Although Bellingen Shire Council’s proposal to regulate blueberry farms has been knocked back twice, Mayor Dominic King says he intends to continue the fight.
In September of last year, council voted to go ahead with a planning proposal to require Development Applications (DAs) for new blueberry farms unless they met specified provisions for exemption.
The stated intention was to ensure water resources, buffer zones and habitat were properly protected, given the limited resources of agencies like the Environment Protection Authority to enforce regulations.
“What we are asking for here has all come from government guidelines and best practice documents,” Cr King said at the time. “We have seen massive growth in the blueberry industry in this region and the regulatory staff have not been able to keep up.”
When the Department of Environment and Planning rejected the proposal in March, council requested a review of that decision.
Last week the Independent Planning Commission upheld the original determination, saying the proposal lacked merit and should not proceed.
The IPC noted the planning proposal was not necessarily inconsistent with NSW planning policies but council had failed to demonstrate the regulation of blueberry farming, in isolation of other horticultural production, was justified and appropriate.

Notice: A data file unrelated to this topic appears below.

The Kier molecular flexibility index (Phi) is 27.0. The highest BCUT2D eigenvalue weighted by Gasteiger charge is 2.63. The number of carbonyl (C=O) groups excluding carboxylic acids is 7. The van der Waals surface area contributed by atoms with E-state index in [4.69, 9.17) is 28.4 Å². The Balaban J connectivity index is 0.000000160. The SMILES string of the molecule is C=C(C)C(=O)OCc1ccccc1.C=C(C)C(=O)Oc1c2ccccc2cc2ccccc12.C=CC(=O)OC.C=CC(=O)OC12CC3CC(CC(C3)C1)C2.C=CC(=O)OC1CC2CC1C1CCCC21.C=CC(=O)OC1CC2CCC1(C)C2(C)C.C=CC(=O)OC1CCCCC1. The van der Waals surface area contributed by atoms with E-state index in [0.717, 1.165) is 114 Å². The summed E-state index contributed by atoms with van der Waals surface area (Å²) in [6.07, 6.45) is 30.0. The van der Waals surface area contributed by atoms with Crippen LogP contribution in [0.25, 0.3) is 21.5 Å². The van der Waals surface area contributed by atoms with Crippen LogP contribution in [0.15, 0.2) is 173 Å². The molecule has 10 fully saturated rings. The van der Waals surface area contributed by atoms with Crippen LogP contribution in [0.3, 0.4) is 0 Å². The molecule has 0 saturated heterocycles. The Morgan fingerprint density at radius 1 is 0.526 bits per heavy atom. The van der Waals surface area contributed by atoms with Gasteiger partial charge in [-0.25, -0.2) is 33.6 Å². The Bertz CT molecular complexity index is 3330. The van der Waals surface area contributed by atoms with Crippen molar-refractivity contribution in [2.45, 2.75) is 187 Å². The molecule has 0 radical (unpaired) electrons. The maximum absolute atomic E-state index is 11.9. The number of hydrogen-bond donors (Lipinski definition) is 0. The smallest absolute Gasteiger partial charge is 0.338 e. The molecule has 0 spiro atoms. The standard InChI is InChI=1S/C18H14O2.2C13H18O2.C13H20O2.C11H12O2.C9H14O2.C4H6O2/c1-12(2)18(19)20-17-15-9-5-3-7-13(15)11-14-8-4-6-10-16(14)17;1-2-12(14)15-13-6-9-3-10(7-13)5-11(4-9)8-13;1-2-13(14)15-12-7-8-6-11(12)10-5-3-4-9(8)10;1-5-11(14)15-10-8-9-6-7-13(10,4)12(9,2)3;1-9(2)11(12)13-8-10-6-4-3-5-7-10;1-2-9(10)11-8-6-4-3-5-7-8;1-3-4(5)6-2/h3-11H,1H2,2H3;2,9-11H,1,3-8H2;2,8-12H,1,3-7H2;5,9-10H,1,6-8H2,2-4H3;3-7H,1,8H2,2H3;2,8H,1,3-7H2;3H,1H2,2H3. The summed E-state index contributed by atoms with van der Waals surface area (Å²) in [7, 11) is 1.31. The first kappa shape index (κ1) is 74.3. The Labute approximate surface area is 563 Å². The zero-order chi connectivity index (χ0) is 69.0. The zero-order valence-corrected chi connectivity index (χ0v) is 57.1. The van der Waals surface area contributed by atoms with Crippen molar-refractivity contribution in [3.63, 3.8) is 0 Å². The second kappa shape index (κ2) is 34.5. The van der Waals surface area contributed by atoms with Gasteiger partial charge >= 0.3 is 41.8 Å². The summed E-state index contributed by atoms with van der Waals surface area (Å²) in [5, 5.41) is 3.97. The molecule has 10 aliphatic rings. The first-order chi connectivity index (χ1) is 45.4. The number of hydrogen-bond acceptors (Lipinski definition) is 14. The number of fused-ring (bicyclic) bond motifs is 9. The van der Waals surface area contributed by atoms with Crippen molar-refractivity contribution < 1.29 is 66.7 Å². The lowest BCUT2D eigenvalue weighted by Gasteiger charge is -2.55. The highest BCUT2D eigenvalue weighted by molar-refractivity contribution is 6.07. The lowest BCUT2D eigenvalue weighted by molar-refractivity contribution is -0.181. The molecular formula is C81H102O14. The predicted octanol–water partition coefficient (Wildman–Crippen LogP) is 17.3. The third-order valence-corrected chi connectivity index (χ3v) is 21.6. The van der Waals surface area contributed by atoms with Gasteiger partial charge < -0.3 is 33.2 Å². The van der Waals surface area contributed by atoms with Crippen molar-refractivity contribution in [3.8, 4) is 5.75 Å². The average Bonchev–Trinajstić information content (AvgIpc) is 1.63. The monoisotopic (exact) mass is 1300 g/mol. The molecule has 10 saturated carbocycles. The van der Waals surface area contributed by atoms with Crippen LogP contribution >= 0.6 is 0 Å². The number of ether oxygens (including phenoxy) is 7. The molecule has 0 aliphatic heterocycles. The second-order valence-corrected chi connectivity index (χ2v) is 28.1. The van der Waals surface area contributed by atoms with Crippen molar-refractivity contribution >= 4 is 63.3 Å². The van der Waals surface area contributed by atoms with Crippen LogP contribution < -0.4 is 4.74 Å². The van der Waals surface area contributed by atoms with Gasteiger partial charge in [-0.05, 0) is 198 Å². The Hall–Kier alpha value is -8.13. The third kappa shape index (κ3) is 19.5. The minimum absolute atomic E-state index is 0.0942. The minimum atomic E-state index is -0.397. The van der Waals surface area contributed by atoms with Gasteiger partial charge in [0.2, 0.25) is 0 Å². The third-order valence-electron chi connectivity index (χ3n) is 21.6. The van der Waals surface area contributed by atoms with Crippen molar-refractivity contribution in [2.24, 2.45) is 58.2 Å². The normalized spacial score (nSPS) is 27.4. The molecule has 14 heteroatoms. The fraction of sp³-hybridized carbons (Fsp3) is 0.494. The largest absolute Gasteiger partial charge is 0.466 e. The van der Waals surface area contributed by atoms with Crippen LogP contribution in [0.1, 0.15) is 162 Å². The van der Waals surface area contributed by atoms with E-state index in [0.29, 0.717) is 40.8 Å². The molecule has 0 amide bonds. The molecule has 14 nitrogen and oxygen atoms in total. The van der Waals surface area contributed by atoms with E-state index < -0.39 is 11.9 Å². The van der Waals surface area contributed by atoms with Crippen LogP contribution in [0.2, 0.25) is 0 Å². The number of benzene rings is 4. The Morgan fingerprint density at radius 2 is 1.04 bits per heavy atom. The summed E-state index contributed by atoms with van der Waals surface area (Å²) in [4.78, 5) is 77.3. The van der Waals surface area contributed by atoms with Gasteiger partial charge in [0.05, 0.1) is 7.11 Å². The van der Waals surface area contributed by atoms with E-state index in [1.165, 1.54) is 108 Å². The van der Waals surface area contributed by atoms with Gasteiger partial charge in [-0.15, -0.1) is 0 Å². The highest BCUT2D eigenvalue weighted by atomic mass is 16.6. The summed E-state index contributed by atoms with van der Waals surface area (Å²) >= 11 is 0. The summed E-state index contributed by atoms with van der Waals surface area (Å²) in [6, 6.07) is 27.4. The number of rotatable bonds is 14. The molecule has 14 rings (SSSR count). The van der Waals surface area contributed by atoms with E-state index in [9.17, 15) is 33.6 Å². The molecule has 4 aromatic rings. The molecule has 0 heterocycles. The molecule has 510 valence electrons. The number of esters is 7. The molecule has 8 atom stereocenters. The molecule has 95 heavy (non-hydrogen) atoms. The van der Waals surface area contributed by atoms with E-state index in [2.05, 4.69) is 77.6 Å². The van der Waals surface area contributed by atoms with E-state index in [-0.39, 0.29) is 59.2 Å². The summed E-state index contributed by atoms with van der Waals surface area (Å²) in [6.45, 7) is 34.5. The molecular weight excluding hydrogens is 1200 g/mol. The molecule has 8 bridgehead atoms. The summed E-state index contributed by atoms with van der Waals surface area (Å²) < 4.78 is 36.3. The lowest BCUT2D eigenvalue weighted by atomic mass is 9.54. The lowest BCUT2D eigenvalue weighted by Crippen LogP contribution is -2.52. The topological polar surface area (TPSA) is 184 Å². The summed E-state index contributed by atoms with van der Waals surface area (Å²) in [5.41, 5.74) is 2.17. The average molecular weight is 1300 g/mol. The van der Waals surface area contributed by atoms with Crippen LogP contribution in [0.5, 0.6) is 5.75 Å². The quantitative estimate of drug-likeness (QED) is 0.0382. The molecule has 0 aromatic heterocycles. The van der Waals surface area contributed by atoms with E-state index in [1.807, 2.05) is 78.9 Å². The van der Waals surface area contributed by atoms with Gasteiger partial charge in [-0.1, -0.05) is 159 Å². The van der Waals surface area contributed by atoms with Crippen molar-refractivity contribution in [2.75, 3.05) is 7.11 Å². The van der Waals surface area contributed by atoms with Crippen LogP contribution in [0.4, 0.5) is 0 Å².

Cr King said he was “perplexed” by the ruling and that council was considering legal and political avenues for continuing the fight.
He pointed to scientific studies carried out by Southern Cross University that linked fertiliser run-off from blueberry farms to alarming levels of nitrogen found in Bucca Bucca Creek and Hearnes Lake.
“Both those studies recommended that the farms needed to do something about the sediment run-off,” Cr King said, adding that all forms of intensive agriculture needed to be more closely scrutinised, particularly their impact on waterways.
“It will definitely be a state and federal government issue coming up to the elections,” he said. “I’ll be talking to other politicians that are not in government to see what their thoughts are.
“As I’ve said from the start, I have concerns about the impact on our drinking water, on our other agricultural industries, our tourism industry, our fisheries. I can’t understand why they’ve said no.”